NEW: Rudy Project Airblast eye protection

Rudy Project has a new model for 2014, called Airblast. The main features are a lens that increases both vertical and peripheral vision by removing material on the top rim and extending the lens outward. It’s quite a noticeable difference side by side.

On the left is a pair of the new Airblasts. On the right is a pair of Rudy Project Genetyk glasses. Notice the Airblast's larger lens and less material on the rim above the eyes.

On the left is a pair of the new Airblasts. On the right is a pair of Rudy Project Rydon glasses. Notice the Airblast’s larger lens and less material on the rim above the eyes.


Side view of the Airblasts.


I shot a round of skeet with them on and noticed increased visibility and comfort. They have the standard fit, and then an “Asian fit” which other brands such as Oakley provide for their customers. The Asian fit is not easily available in the U.S., but it is more readily available abroad. The Airblasts come with three interchangeable lenses: clear, red, and copper. You simply pull the arms off and snap them onto the lens of your choice.

At $399.99, Rudy Project Airblast glasses are not cheap. But as with most things in life, you get what you pay for. I have used Rudy Project glasses for a year and a half and I’m looking forward to adding these Airblasts to my gear.


Chris Cheng

Chris Cheng is History Channel’s Top Shot Season 4 champion and author of “Shoot to Win,” a book for beginning shooters. A self-taught amateur turned pro through his Top Shot win, Cheng very much still considers himself an amateur who parachuted into this new career.

He is a professional marksman for Bass Pro Shops who shares his thoughts and experiences from the perspective of a newbie to the shooting community. He resides in San Francisco, CA and works in Silicon Valley.


  • noguncontrol

    asian fit? what is that?

    • klp

      Many of us east Asians have recessed nose bridges, and “Asian fit” addresses that fact.

  • looop

    glasses in picture are ryons not genetyk

  • Andrew

    $400? LOL no.

    • Larry

      Yep, not buying UNLESS that’s the price with prescription lenses with polarized lenses and all useful coatings.

      • FourString

        agreed on prescription lenses.*that* would be worth it. Wearing glasses and even contacts is sadface sauce especially in situations where peripheral vision is absolutely vital >.<

  • Ben

    “You get what you pay for.”

    LOL. I’d like to see you write out an itemized list that details how it is that a few pieces of cheap-ass plastic add up to $400, and how it is that so many safety glasses companies manage to produce products that are every bit as complicated to manufacture for less than $10 retail.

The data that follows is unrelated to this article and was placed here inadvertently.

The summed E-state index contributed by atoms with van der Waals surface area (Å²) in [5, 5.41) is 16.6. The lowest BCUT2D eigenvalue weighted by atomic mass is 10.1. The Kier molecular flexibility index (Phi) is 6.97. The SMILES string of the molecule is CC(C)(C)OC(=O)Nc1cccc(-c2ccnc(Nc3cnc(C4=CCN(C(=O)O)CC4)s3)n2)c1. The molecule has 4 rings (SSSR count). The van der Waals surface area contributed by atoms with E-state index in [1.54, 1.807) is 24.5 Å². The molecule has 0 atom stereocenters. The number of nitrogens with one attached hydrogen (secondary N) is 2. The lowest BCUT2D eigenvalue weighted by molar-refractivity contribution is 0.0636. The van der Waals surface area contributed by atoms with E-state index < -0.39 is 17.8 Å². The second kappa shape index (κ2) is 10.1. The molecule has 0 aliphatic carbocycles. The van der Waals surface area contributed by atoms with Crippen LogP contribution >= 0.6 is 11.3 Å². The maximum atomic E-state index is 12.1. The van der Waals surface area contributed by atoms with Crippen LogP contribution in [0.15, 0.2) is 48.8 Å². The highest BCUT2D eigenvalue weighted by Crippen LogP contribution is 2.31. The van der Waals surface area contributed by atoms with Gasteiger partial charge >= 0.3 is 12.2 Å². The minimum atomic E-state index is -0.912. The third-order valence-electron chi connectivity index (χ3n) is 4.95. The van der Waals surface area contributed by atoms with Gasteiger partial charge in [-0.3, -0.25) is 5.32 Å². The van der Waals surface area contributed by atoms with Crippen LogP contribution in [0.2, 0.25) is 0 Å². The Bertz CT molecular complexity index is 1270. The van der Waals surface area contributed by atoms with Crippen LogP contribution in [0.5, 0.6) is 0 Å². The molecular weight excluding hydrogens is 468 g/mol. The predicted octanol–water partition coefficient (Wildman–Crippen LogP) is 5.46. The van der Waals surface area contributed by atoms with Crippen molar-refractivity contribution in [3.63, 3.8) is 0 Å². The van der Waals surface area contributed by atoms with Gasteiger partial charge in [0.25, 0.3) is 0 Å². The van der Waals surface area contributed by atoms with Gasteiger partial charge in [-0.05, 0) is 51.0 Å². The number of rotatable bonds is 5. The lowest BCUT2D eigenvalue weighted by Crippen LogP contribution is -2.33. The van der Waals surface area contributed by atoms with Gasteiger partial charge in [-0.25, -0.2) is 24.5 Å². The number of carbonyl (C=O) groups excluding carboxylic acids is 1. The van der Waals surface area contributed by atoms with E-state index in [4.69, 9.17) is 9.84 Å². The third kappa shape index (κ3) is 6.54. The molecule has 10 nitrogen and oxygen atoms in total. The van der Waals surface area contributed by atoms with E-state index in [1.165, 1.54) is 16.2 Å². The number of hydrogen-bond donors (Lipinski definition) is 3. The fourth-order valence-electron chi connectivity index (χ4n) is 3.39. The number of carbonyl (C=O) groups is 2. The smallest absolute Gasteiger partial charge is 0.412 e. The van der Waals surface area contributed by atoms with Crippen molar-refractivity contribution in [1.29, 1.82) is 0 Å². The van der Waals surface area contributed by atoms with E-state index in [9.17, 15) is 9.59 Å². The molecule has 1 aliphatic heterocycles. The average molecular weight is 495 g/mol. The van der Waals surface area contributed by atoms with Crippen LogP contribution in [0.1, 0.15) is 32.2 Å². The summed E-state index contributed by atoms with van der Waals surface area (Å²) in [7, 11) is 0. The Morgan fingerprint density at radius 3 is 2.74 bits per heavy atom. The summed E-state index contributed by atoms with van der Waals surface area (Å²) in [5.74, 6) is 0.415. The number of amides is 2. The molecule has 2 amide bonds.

I think the company that makes those ridiculous shades are the ones getting what they payed for. I hope whatever you got was worth your credibility.

    • Limonata

      The difference between $10 glasses and these are in

      1) Testing. A generic set from harbor freight does not have the same protection and are not meant for firearms
      2) Clarity. $10 glasses fog, scratch easily and generally they look a feel like you are wearing glasses. I often forget I have my Rudy’s on. They do not fog, they are clear as if you have no glasses on and they are durable compared to $10
      3) Colors. Onside of clear, the colors they use do work compared to some generic tinting that is used. The coating and colors they use to make things pop
      There is a difference.

      You can argue they can be cheaper. You can argue that for about $100 or so you may find some glasses with similar performance BUT, I am sorry, a $10 set of glasses is not even remotely the same.

      If you shop around, you can often get them for 50%
      I started with a $15 set of Radians Brand Remington Safety glasses and quickly looked for an alternative. They were getting rid of older models and I jumped and got the set I have with 3 lenses for over 50% their MSRP. I never want any other pair after using mine for nearly 3 years now

      • Limonata hit my main points on the head. I will add that Ben’s point, there is definitely diminishing returns as you move up the pricing scale, like any product. There are lots of great $100 eye pro out there, and shelling out more money is worth it for a lot of people.

        I can see where you’re coming from, Ben. What about when we get into the $900, $1000+ range? At what point are we buying marketing/branding fluff?

        At the end of the day, companies charge what the market will bear.

  • michael franklin

    might be cheaper to have your nose fixed, instead of buying these.

    • FourString

      probably highly valid in South Korea lol

  • Joe

    $399 FOR GLASSES????
    No way, a lot more better options for les way less price!

  • Anders Albertsson

    Is that a Typo? I can see $39.99

  • chris

    No doubt these are good stuff, but I agree that $400 is too much. I have a pair of Rudy Magsters with the RX Insert that cost total $300. I got these because they fit great, had an RX Insert, and interchangeable lenses. They’ve worked out wonderfully for the last 2 years. I’ll buy Rudy again, but it will be a pair similar to these. Why pay this much for shooting glasses when you can get a great pair of all-around sunglasses that you can pop a variety of lenses into for less – and they’re still Rudy’s.